Religion cannot be overcome by recourse to pure, rational arguments; we must instead attack its social foundation. We can only cast aside religious illusions when we directly control our fate.
Anarchism is naturally attractive to all those correctly alienated by bureaucracy in the revolutionary movement. Anarchists are certainly correct to reject Stalinism and careerism. However, it is not sufficient simply to reject these phenomena. We need to understand why bureaucracy and oppression exist and what role they play, in order to understand how to avoid them.
This important series by Alan Woods, provides a Marxist explanation of the processes that led to the collapse of the Roman Republic. Here the method of historical materialism is used to shed light on an important turning-point in world history. For Marxists the study of history is not just a form of harmless entertainment. It is essential that we do study history for the lessons we can learn from it. To paraphrase the words of the American philosopher George Santayana: “He who does not learn from history is doomed to repeat it.”
This is the introduction to a German edition of his important series, Class Struggles in the Roman Republic. After explaining the historical materialist method, Alan Woods explores the class forces in ancient civilisations, the role of the individual in history, the falsehood of 'objective' history, and the contradictions underpinning slave society that were ultimately the reason for Rome's descent and decline. He then relates the lessons of the ancient world to modern capitalist society, which like the last days of Rome is also teetering on the brink of collapse.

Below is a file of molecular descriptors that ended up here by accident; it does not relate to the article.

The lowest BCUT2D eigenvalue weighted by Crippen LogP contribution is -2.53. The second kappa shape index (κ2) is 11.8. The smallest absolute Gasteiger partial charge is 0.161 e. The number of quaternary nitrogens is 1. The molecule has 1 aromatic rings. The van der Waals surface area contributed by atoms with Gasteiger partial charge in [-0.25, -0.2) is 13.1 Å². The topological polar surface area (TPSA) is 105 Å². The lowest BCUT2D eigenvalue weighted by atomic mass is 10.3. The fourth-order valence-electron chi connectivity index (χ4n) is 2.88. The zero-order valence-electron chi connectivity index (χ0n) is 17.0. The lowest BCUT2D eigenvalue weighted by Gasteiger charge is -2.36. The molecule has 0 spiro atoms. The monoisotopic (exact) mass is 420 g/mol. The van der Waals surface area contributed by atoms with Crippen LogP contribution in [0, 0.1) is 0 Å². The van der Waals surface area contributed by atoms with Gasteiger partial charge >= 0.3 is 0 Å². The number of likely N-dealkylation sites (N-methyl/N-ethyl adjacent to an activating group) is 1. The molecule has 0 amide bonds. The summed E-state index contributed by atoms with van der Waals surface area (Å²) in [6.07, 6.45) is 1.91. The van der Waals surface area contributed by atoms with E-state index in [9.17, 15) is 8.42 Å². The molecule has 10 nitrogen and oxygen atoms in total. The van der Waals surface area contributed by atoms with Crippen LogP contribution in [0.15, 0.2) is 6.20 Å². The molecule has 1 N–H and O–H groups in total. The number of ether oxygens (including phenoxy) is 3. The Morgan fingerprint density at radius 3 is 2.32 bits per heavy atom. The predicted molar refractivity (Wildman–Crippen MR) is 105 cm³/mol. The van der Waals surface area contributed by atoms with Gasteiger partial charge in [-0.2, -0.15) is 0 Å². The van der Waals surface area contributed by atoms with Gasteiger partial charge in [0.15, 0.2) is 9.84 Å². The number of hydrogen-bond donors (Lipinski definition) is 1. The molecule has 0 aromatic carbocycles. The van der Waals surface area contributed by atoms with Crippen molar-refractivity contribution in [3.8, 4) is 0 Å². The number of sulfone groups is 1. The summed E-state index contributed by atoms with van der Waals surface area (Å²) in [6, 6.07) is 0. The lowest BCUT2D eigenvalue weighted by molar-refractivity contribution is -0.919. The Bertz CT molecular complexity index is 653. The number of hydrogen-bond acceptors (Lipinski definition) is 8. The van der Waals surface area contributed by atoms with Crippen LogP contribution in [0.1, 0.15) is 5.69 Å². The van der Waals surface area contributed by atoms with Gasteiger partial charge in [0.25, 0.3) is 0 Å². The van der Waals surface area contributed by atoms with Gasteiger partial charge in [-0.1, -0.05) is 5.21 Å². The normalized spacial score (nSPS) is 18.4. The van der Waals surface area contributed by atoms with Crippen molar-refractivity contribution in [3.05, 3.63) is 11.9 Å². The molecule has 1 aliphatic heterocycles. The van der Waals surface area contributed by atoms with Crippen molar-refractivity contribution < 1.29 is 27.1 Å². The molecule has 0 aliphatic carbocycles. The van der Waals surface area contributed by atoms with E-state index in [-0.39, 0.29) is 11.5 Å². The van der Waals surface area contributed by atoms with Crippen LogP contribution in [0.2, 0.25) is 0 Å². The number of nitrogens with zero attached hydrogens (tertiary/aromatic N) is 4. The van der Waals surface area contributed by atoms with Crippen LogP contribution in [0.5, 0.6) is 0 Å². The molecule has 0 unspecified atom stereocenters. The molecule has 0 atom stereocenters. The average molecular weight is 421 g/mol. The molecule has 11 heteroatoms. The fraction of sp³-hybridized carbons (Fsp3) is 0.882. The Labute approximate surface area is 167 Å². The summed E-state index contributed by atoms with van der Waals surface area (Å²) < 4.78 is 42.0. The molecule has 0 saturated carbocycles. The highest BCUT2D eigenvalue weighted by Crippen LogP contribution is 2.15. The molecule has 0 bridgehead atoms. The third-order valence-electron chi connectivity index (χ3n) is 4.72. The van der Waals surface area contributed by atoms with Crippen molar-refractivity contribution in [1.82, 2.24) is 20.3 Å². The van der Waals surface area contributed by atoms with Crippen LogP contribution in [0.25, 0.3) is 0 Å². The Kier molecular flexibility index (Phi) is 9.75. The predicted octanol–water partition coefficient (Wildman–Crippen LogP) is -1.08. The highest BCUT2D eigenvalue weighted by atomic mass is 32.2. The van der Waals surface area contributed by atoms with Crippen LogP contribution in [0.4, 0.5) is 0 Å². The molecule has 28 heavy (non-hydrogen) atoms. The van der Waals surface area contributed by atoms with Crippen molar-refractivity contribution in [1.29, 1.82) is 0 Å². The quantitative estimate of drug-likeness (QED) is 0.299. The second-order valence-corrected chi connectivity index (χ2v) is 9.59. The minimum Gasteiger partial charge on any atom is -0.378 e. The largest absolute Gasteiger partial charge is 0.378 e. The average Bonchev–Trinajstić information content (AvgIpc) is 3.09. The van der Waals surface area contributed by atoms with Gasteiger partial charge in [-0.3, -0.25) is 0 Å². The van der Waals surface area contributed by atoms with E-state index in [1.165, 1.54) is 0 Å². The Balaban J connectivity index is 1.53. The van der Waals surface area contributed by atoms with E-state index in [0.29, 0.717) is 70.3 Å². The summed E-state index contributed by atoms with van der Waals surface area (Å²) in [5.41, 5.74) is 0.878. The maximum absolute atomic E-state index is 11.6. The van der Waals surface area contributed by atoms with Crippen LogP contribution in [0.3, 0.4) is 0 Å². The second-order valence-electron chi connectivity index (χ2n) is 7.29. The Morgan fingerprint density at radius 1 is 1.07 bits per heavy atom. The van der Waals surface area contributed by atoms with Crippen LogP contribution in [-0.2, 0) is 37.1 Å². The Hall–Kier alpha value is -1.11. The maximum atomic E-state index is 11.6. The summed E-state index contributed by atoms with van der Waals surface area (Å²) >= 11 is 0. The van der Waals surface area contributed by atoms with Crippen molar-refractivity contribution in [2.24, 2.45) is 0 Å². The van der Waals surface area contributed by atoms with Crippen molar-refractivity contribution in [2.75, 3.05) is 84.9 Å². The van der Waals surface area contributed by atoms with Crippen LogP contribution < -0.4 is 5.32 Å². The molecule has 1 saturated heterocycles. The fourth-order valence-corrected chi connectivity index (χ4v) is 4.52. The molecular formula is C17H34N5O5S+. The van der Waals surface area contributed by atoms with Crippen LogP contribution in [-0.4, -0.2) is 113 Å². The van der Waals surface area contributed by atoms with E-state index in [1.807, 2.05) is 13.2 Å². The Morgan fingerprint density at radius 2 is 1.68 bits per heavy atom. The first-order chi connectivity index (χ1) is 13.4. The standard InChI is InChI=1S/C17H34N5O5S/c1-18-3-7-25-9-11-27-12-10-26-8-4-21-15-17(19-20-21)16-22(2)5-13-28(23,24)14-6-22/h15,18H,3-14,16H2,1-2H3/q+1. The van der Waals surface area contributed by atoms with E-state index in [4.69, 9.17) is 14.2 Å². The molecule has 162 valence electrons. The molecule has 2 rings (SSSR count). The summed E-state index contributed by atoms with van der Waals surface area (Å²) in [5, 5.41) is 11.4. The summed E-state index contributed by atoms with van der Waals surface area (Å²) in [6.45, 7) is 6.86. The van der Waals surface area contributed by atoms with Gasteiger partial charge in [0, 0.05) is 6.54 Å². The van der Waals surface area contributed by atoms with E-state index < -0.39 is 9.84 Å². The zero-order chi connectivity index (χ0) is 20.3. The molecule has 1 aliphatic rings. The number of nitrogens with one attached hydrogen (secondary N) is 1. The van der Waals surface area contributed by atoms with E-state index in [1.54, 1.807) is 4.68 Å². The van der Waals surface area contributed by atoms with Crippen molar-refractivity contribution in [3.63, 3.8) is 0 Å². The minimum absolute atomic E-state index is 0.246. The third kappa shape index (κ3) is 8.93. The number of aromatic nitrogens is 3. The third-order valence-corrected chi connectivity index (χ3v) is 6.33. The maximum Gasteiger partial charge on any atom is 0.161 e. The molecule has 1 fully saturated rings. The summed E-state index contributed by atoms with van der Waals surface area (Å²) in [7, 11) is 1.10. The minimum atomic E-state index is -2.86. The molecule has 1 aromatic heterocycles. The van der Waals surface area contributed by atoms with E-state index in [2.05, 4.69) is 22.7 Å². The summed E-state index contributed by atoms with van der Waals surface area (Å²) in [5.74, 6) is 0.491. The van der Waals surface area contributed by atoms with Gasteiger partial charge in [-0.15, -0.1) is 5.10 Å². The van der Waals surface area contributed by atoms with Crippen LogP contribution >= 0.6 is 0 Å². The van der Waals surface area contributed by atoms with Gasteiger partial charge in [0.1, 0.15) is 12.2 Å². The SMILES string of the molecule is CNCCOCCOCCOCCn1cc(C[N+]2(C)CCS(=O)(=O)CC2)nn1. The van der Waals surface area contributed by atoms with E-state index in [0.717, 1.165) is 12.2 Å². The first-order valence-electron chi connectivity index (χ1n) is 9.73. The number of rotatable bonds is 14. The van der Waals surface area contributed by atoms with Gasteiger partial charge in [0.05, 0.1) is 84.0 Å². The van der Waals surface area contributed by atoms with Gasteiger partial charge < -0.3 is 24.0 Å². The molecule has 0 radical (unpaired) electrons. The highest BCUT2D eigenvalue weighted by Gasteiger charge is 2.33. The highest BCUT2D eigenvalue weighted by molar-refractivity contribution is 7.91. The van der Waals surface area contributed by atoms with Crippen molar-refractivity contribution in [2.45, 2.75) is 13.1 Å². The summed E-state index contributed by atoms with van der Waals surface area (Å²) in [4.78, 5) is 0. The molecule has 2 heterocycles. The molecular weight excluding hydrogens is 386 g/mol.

In the first century BC, a slave named Spartacus threatened the might of Rome in a massive slave uprising. The spectacle of these most downtrodden people rising up with arms in hand and inflicting defeat after defeat on the armies of the world’s greatest power is one of the most amazing and moving events in history.
This article by Alan Woods deals with barbarism and the development of human society. In post-modern writing, history appears as an essentially meaningless and inexplicable series of random events or accidents. It is governed by no laws that we can comprehend. A variation on this theme is the idea, now very popular in some academic circles that there is no such thing as higher and lower forms of social development and culture. This denial of progress in history is characteristic of the psychology of the bourgeoisie in the phase of capitalist decline.